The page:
A change is gonna come!
Photography is easy. No really…..I actually think that taking photographs is one of the most easy things to do. You point your camera (or phone) at a person/ object and push the button. That’s it! And you have an instant piece of reality frozen in time, at your disposal. Upload it to your social media of choice and you even have an audience of potentially millions of people. Peace of cake! My grandmother could do it, without any training. Well if she still would be alive that is. Actually billions of people do this on a daily base.
Hhhmmmmm…there must be a catch right?
Well what if you want to take pictures of ’things’ that don’t exist. That only float around as a rudimentary vision in your brain? Where do you point your camera at? When are you going to press the button? When is the elusive decisive moment?
There is still some mystery left in this world and if you look carefully there is also some amazement to be experienced. But you have to look beyond the photograph as a document. Now that’s hard! To unveil a piece of (un)reality that you cannot take for granted. But still, there are some photographers who actually do just this.
This is where the book “Beyond Photography” comes in.
This book is a summary of 42 photographers in the Netherlands and Belgium who embrace imaginative photography for the last thirty years. It counts 280 pages and the book also contains four essays that discuss the theme “beyond photography”. The limits of photography are being examined and stretched. The result are images that reach beyond the pure photographical. It’s a must read!
To me this book is rather special, because there are a whole lot of books that discuss documentary photography, but almost none that deal with imaginative photography. I think it’s time for something new.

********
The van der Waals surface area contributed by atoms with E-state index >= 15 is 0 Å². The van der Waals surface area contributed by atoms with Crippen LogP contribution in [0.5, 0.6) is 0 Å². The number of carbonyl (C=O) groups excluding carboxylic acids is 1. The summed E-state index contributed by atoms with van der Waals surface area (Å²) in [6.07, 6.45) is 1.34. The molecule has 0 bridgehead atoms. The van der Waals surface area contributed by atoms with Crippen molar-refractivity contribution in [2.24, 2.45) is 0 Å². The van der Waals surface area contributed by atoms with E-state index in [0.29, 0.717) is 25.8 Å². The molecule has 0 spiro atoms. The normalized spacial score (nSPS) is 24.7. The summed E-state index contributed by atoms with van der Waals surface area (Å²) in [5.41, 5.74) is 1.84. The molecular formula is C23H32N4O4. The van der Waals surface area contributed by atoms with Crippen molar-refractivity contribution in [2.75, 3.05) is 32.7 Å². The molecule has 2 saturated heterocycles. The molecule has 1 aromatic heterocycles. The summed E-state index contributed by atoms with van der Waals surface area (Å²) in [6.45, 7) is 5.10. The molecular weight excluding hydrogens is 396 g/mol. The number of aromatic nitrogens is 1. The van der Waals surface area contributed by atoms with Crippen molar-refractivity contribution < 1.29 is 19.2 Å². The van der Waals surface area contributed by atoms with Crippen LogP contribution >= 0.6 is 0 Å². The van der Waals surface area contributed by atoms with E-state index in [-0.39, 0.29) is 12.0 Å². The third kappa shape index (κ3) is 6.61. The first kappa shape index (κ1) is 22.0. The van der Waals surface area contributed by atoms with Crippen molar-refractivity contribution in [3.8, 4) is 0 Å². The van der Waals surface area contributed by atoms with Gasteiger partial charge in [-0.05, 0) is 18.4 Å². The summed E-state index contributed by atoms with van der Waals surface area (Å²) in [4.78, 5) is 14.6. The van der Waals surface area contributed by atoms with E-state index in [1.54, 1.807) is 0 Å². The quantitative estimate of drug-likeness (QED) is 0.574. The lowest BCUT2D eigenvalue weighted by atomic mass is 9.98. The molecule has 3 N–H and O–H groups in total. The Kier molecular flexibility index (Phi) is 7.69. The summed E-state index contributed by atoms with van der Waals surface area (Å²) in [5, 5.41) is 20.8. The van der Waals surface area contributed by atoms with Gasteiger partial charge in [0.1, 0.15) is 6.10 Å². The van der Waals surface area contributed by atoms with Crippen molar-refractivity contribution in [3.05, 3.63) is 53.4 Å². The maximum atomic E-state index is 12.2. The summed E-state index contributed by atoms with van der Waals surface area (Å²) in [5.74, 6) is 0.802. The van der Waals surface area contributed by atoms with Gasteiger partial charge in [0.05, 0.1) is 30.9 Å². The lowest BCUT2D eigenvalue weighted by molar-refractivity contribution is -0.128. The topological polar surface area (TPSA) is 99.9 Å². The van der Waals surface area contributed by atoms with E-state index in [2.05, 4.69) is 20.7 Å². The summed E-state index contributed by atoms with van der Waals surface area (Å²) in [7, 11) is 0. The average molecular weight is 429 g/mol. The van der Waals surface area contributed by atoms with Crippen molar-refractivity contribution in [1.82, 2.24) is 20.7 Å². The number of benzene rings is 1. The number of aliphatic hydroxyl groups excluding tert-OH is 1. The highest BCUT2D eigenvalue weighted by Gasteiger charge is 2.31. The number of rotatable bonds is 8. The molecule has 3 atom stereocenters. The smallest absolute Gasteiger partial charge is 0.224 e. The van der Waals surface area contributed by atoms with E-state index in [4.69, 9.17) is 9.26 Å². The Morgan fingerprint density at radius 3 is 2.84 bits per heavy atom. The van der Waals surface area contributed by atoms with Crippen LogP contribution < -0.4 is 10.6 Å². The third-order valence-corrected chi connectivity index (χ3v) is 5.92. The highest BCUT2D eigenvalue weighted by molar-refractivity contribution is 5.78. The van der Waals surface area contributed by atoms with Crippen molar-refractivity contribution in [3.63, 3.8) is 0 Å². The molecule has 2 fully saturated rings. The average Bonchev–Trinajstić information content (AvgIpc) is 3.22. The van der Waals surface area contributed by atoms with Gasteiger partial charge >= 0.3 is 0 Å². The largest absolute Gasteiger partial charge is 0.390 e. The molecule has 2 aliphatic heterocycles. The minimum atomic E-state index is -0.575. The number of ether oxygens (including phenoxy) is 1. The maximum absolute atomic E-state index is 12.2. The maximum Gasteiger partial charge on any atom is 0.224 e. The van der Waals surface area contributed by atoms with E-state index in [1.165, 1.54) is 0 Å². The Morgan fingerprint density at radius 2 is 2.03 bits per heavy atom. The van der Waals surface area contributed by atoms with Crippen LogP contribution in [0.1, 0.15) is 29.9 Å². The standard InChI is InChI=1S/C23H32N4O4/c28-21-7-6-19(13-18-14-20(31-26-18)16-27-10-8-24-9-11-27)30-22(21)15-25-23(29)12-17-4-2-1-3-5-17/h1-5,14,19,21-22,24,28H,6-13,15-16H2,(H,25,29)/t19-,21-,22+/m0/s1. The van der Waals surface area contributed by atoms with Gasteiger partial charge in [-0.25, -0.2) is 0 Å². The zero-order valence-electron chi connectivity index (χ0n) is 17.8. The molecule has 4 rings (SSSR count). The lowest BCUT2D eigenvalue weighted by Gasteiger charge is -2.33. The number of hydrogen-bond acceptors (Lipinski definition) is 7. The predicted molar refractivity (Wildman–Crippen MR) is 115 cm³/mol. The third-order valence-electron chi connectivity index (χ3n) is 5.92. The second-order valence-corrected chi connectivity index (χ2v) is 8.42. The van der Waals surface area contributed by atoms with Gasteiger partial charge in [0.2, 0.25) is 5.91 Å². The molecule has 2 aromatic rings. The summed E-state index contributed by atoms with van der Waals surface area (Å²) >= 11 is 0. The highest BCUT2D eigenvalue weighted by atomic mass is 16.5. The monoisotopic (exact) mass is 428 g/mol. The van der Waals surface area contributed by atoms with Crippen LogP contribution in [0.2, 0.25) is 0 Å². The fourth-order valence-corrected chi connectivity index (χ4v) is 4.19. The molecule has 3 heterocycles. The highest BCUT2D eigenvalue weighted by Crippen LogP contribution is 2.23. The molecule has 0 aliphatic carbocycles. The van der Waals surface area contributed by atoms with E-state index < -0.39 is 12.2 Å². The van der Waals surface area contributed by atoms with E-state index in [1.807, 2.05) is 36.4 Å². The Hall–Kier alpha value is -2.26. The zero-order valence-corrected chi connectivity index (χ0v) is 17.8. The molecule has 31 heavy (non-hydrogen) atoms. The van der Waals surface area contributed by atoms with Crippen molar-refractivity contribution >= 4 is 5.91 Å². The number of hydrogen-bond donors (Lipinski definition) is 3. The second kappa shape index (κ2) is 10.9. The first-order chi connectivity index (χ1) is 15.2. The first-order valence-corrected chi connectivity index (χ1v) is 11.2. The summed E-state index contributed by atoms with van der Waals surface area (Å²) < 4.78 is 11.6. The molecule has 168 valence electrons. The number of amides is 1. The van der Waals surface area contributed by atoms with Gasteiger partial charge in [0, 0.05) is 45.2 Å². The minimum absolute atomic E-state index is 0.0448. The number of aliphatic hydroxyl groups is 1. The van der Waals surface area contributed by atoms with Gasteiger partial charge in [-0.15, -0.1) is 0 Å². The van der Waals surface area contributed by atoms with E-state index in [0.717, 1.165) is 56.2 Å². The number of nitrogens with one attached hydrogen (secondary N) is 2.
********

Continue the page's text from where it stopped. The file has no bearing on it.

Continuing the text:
Wait…can you hear that? Listen carefully…. a change is gonna come.
Michael Freeman is a british photographer who specializes in Asian culture, architecture and archeology. He has worked for major international book publishers and magazines. He has also worked for the Smithsonian Magazine for more than three decades and published more than 40 assignment stories.
Not only is he a well known photographer but he is also a writer and journalist. His books contain photographs of himself, but he also writes on the subject of photography. One of these books is “The Photographer’s Eye” that I will discuss in this blog.
Very often you’ll find books that describe the technical aspects of the camera. Sort of ‘how to use’ books. Things like:
- What kind of lens should you use
- The effects of aperture and shutter speed
- Color balance
- The use of of camera flash light
This is all very useful stuff, but you rarely ever see books that focus on the less technical aspects of photography like for example, composition. It takes more than sharp focus and correct lighting to turn ordinary photographs into something special. So what does it take to take a good photograph? Although this is a question that cannot be answered so easily, if it can be answered at all, Michael Freeman does a good job in describing the basic principles of good composition. He gives insights into:
- How to frame the image
- Design principles like balance and tension in the framing
- Viewing lines
- Rhythm in the image
- Color in composition
- Perspective and depth
- Intention of a photograph
The book tells you how to take better photographs. A framework of composition ideas if you will, that you can use to your own liking. These aren’t hard rules or anything, but it will make your understanding of what makes a picture work, larger. There’s also a chapter dedicated to the process in taking pictures, with cases studies.
I think this book fills a gap on the market and is a very good step into taking good photographs.
The only thing I was missing was how compositional rules contribute to the ideas that you want to communicate. A technically correct picture is a beginning, a good composition makes the photograph more powerful. But a photograph that conveys a specific idea or concept takes photography to another level. Perhaps I will save this subject for another blog, but in the meantime, I would like to know what you think that makes a good photograph?